As we sat at the kitchen table I presented Susie with the binder. She silently looked through the pages, stopping occasionally to ask a question, but looked at every page before commenting on how lovely it was. She then asked if she could get one just like it for herself. When I responded that the binder was hers to keep I received a big Italian kiss, along with the requisite cheek pinching. Several times during the next few hours she said "This is for me, right?" just to be sure she had not misunderstood my intent. I had thought she would like it but had not anticipated how much it would mean to her.

While looking through the pages of the binder (for the third or fourth time) she noticed the picture of the ship the SS Liguria. She pointed to the picture and asked "What is that?" My reply was "Itís a ship" to which I got a lovingly delivered backhand and "I know itís a ship, but what ship is it?" When I stated that it was the SS Liguria Susie stared down at it for a moment and when she looked up there were tears running down her face. I asked her what was wrong and she replied "No one has ever said the name of that ship since we got off of it." I was puzzled at this response until further discussion explained that it was forbidden to speak of the ship or the Trans-Atlantic voyage in the household as it was such a heartbreaking memory. She stated that leaving Italy was like attending a funeral for all of the relatives living there - all relatives left behind would probably never be seen again.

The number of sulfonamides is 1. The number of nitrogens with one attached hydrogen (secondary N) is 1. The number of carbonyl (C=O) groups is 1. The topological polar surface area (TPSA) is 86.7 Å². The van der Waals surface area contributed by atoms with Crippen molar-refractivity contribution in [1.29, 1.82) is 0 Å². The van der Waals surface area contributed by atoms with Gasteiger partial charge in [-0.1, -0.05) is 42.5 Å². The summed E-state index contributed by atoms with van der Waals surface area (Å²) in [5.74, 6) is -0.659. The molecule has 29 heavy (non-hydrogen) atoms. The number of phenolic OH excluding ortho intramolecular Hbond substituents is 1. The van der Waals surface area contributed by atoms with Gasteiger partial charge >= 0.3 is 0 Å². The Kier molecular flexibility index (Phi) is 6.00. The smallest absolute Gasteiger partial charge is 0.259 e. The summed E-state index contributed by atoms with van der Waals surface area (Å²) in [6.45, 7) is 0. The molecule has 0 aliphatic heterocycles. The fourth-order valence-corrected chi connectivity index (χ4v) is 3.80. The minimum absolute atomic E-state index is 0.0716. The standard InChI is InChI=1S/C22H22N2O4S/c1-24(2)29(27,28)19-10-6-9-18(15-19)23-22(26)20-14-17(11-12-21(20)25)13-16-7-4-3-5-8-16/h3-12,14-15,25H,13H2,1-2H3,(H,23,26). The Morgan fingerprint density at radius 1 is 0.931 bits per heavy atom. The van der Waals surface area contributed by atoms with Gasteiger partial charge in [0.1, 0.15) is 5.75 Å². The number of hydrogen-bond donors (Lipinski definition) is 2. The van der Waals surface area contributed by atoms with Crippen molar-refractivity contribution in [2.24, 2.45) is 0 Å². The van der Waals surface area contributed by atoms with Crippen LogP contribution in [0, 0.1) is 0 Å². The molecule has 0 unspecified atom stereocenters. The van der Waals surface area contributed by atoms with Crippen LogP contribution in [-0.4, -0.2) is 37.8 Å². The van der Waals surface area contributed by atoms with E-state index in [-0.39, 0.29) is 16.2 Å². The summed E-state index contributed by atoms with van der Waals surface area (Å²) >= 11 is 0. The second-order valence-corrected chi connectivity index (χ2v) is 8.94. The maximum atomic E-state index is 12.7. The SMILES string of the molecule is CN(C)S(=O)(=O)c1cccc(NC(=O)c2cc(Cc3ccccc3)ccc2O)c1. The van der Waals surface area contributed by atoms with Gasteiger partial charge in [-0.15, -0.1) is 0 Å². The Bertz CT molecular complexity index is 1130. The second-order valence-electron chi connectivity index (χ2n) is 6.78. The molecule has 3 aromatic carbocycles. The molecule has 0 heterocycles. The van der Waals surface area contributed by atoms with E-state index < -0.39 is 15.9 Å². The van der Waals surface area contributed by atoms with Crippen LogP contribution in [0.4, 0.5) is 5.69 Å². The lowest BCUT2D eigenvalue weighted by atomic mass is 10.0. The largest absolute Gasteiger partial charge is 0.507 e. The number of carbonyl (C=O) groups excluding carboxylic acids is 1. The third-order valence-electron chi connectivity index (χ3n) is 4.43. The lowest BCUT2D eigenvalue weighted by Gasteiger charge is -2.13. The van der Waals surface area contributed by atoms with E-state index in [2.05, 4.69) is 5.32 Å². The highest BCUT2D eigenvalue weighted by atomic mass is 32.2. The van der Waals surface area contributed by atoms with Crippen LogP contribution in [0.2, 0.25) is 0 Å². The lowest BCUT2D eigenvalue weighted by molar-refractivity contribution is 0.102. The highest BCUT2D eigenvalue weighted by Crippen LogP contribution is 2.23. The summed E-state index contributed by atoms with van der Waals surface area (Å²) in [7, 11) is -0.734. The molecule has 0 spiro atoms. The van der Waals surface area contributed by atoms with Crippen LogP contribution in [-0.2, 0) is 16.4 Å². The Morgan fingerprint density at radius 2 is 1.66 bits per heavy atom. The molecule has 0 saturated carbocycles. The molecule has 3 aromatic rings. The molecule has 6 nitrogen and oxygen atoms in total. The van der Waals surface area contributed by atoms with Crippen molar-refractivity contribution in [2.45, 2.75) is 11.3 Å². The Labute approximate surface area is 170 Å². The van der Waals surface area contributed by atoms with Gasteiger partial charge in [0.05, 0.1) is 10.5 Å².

The discussion of the ship and the voyage opened a floodgate of memories and I could barely keep up with Susie as she related incidents from her life in Italy and the passage. The pictures of Grotteria brought another deluge of memories. She explained what the street she lived on looked like and who lived in the nearby houses. She even recognized the street in Tomís pictures.

Story after story flooded out of Susie - much to my delight. These tales included incidents between Susie and her brother, proving that sibling rivalry is not a new phenomenon, but has existed for a long time. She spoke lovingly about her brother and sister, aunts and uncles, and of her mother. When Bruno (her father and my grandfather) was mentioned I noticed a distinct change in her tone. While I had heard many times that my grandfather "was not a nice person" no one would ever elaborate on the statement. I decided to press her, gently, for details. She was reluctant at first, but I explained that he was still my grandfather, warts and all, and I truly wanted to know his story. I learned a great deal that afternoon about the familyís interactions, the abuse I had only heard vague references to, and the memories of growing up in a difficult time in a new land.